Hiking Kalopa State Recreation Area

About an hour’s drive from the famed Kohala Coast resort area and beaches, Kalopa State Recreation Area and Forest Reserve offers visitors a different view of the island. Situated three miles inland from Mamalahoa Highway at the 2,000-foot elevation, visitors to the park enjoy the kind of quiet and solitude that’s rare on busy beaches. Expansive lawns and picnic tables make this a perfect place to hang out with good friends (or a book). But perhaps a bigger attraction are the hiking trails.

The Kalopa Gulch Trail System borders (no big surprise) the Kalopa Gulch, offering views down into the 150 to 200-foot deep gulch an occasional glimpses of pools of water. What you might not expect to hear is this: Kalopa Gulch (and nearby Hanaipo Gulch) were “formed largely by meltwater from the Pleistocene glacial icecap of Mauna Kea.” Glaciers! In Hawai‘i!

What a gorgeous hike this is. We made our way up and down fern-lined trails through stands of eucalyptus, silk oak, paperbark, ironwood, and tropical ash – and saw only one other hiker.

The trail is moderate in difficulty, mostly due to a few steep (but short) climbs. We hiked along a portion of the Perimeter Rim Trail and then cut back to the cabins via a trail that bisects the reserve. That section of the trail is about four miles long and took us two hours to complete. I was hiking with teenagers who maneuvered the trail’s ups and downs easily, but if that sounds like too much of a hike for your family, there is also an easy family nature hike (0.7-mile loop trail) that takes you through a native ‘ohi’a forest, perfect for introducing younger kids to the plants of the area and the fun of hiking.

The park offers a couple of camping options, too. Tent camping is allowed on a large grassy area of the park, or there are group cabins:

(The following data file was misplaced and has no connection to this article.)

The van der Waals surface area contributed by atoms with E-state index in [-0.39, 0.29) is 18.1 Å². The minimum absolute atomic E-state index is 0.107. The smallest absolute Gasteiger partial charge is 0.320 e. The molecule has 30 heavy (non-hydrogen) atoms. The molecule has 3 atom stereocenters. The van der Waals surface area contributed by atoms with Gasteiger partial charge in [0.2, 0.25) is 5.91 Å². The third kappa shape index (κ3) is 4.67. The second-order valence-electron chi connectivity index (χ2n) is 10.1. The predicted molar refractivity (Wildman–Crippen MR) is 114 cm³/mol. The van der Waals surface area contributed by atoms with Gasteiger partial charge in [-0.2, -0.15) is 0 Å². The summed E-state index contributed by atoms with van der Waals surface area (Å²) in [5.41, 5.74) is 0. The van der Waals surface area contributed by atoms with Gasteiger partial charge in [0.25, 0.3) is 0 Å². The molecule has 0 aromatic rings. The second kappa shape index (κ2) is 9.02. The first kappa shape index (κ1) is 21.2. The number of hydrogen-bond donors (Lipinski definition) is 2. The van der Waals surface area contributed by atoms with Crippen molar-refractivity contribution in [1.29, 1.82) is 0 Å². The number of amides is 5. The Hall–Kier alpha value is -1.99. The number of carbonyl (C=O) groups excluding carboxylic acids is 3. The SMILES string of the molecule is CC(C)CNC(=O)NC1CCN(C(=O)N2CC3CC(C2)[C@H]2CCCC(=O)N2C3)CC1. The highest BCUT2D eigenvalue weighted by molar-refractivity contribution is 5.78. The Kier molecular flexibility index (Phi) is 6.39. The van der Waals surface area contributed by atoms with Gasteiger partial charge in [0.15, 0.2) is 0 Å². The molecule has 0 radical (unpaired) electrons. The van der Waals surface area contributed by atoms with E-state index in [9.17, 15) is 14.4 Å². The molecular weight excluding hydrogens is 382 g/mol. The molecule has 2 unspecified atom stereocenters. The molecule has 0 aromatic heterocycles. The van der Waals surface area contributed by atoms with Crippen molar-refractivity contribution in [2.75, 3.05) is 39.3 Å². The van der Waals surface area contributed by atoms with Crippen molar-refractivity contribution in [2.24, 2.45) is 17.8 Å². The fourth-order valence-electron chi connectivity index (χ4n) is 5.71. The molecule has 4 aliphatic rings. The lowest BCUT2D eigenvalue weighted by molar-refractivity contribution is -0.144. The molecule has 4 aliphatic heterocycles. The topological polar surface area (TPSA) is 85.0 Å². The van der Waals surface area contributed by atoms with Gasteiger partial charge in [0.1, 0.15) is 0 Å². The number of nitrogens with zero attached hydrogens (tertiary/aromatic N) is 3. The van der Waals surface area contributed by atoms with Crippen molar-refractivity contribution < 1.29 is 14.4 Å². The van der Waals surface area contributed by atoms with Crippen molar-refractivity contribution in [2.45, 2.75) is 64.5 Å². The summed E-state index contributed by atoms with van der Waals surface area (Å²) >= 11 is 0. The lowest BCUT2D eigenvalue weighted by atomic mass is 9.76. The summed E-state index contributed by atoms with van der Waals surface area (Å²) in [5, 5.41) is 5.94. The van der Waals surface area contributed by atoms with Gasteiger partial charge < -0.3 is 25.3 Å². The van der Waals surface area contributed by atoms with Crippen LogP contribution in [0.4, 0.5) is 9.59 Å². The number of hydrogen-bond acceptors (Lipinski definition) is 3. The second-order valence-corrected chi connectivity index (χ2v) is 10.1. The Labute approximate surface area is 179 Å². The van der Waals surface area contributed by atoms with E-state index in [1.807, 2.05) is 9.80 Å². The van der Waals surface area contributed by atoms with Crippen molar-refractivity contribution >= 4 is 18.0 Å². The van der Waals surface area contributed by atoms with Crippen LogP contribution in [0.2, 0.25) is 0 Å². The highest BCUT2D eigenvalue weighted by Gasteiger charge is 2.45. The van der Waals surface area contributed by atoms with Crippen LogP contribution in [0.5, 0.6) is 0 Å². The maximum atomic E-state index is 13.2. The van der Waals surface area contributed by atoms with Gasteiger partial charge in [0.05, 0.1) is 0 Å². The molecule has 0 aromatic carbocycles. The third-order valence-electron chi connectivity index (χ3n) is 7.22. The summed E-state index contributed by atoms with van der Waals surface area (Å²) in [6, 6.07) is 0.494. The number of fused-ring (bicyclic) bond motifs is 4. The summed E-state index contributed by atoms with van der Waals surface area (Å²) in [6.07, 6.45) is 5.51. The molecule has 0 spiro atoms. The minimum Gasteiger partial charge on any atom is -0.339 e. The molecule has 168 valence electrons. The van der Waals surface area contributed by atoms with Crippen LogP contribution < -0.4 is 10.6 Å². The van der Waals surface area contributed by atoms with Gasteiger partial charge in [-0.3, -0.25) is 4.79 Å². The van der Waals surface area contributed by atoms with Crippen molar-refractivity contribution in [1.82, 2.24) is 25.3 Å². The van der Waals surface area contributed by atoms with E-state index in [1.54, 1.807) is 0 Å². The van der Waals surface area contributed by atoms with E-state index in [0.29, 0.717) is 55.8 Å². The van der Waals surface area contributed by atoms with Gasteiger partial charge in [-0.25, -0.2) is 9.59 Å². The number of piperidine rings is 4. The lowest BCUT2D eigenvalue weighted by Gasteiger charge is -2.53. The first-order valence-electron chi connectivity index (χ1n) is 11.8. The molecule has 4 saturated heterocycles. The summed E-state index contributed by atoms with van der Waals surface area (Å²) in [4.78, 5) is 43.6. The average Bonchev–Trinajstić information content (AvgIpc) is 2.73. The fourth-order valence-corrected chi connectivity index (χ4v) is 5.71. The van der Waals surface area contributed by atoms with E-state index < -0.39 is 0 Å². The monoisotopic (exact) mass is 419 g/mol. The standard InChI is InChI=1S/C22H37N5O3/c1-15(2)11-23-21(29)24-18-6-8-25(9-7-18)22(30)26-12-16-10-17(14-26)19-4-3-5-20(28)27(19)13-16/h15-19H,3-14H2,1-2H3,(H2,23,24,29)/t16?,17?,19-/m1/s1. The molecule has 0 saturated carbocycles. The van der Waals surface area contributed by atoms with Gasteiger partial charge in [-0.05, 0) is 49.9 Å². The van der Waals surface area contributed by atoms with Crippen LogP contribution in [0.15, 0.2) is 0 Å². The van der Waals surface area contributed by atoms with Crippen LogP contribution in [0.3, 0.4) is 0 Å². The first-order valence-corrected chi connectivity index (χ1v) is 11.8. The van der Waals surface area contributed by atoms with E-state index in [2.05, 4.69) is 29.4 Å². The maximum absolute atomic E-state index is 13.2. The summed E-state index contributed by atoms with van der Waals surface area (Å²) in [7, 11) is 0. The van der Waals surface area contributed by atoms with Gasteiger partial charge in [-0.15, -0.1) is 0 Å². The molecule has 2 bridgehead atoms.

These accommodations consist of 8-person units provided with bunk beds, toilet facilities, and hot shower. A centrally located recreational dining hall is equipped for cooking and serving the entire group. Furnishings include a gas range, water heater, refrigerator, freezer, limited dishes, cooking and eating utensils, tables and chairs, as well as restrooms.  NOTE: As of October 1, 2009, linen, bedding and towels are no longer provided in the Kalopa cabins.

Rates: $55 per night for 8-person cabins, special rates for large groups.

Entrance to the park is free, however there is a requested donation (get out your purse…) of twenty-five cents for each person who uses the trail.

Hawaii Brew Pubs Serve Up Island Flavor

If you’re one of those people who seek out microbreweries wherever you go, you’ll be happy to know that even way out here in the Pacific you can find a good brew. Whether your trip brings you to Oahu, the Big Island, Maui, or Kauai, seek out locally flavored ales, IPAs, and porters at these island brew pubs.

Kona Brewing Co. – With locations on the Big Island and Oahu, you’ve got two chances to try the fine brews from the folks at Kona Brewing Co while you’re in Hawaii. The brewery is located at the Kona facility where free tours are available. The pub on Oahu is outside of the bustling Waikiki area in the Koko Marina Center. The Pipeline Porter is a must-try if dark beer is your thing: brewed with 100% Kona coffee grown on the Big Island, the distinct coffee flavor might tempt you to switch up your morning routine.